Wednesday, July 20, 2011

Wine Making

Since wine making involves a great deal of waiting, I am still in the process of researching this topic.  So far, I've followed a homemade wine recipe which turned out great for the most part.  I've made two more of the same recipe using different flavors which I am still waiting to mature.

Homemade Wine Recipe Link:
This recipe works out great. If you've ever tried box wine, don't worry, this wine is nothing like it.  It isn't the same smoothness and strength as store bought table wine, but its actually quite good for a wine made from a concentrate.

Equipment Note: If starting with a ballon, a step up from that can be using an air lock with a rubber stopper.  If you buy an air locks and stopers, the investment will be minimal, around $8-$10.  However, the large jug that the stoppers fit in run about $40+.  If you want to ease your way into wine making and not spend $60-$100 on a kit, buy the air locks, rubber stoppers, and a gallon or 4 liter size glass bottle of wine or juice.  It is hard to find juice in glass jugs these days but there are always glass wine jugs available.  Though I cannot speak for the quality of wine sold in large jugs, it will be worth purchasing for the glass jug.  The rubber stoppers generally fit in these large jugs and you will only pay around $10 for the jug of wine/juice.
Once you are comfortable with using airlocks, you may feel ready to make wine using the whole wine making cycle of fermentation and syphoning.  However, be aware that the longer the wine ages, the more you have to worry about spoilage as well as other issues.  From what I've read so far, four - six week wine should have no such issues so adding preservatives does not need to be considered.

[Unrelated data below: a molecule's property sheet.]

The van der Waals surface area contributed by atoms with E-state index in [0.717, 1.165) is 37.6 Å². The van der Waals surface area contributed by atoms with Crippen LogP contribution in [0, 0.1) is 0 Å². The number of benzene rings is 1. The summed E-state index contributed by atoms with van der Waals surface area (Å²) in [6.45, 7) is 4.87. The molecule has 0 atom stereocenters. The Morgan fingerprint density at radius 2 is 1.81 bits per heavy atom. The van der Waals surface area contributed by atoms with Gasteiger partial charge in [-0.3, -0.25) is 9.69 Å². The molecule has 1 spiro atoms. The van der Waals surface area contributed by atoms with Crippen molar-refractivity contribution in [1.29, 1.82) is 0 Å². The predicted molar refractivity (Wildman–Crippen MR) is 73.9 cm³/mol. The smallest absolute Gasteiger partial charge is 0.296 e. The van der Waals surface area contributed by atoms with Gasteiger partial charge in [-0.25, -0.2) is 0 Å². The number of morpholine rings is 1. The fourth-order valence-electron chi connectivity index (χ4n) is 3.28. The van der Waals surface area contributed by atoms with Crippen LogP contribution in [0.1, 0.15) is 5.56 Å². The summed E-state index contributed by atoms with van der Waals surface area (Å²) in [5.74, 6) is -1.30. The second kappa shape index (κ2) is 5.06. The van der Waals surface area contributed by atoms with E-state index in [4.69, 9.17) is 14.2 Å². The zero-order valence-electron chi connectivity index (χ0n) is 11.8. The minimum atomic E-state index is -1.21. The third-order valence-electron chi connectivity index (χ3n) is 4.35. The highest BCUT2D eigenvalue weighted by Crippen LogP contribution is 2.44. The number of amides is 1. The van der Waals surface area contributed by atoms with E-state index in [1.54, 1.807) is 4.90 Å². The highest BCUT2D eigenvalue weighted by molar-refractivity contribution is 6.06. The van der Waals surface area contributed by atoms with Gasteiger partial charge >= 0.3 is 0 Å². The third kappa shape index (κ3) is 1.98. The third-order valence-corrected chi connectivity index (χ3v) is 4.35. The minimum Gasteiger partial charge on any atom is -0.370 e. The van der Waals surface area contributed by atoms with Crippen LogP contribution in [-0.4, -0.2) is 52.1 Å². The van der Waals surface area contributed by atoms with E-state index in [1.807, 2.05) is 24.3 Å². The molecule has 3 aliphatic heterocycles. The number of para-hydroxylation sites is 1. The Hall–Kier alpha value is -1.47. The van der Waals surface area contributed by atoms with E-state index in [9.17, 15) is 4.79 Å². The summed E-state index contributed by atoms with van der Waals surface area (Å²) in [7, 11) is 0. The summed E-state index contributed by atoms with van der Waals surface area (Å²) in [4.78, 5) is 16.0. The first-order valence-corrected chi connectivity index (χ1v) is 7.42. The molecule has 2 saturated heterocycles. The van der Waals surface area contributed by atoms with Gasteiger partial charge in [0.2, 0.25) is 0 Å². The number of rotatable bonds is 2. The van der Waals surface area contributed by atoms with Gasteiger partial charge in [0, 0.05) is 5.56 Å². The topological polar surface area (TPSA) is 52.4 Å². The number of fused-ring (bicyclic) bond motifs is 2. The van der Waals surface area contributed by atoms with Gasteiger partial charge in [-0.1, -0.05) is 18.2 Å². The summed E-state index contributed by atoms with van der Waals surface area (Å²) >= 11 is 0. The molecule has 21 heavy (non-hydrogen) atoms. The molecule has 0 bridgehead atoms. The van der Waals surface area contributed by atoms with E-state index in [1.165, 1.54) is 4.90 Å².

Sulfates as Preservatives in Wine
Making wine that ages longer than 6 weeks generally has a list of other ingredients that are added including sulfates.  Though many people have some form of intolerance to sulfates whether it is simply getting headaches, wine makers continue to insist that wine cannot be made without sulfates.  The number one reason for this is because sulfates are produced naturally when grapes ferment.  However, many wine makers add additional sulfates in order to keep the wine from spoiling.  So, if you are making your own wine and wish to avoid adding sulfates, you can keep it simple by sticking with the 4-6 week wines or you can gamble with your batch of wine and hope it does not spoil.  I have heard that some organic wineries are using a new method to make wine that keeps the grapes from producing natural sulfates as well as methods for avoiding having to add sulfates.  Since this is a new technology, it is probably not done everywhere.  I have not researched this extensively, but since I heard about this new wine making method from a relative who works at a winery, I can always add that information if anyone is interested.

Additional Topics to research: 1. Wine making basics  2. The best place to get brewing equipment.

Homemade wine - trial #1 19 Jul 2011
Homemade wine #2 10 Oct 2011

Homemade wine basics
Homemade wine making instructions

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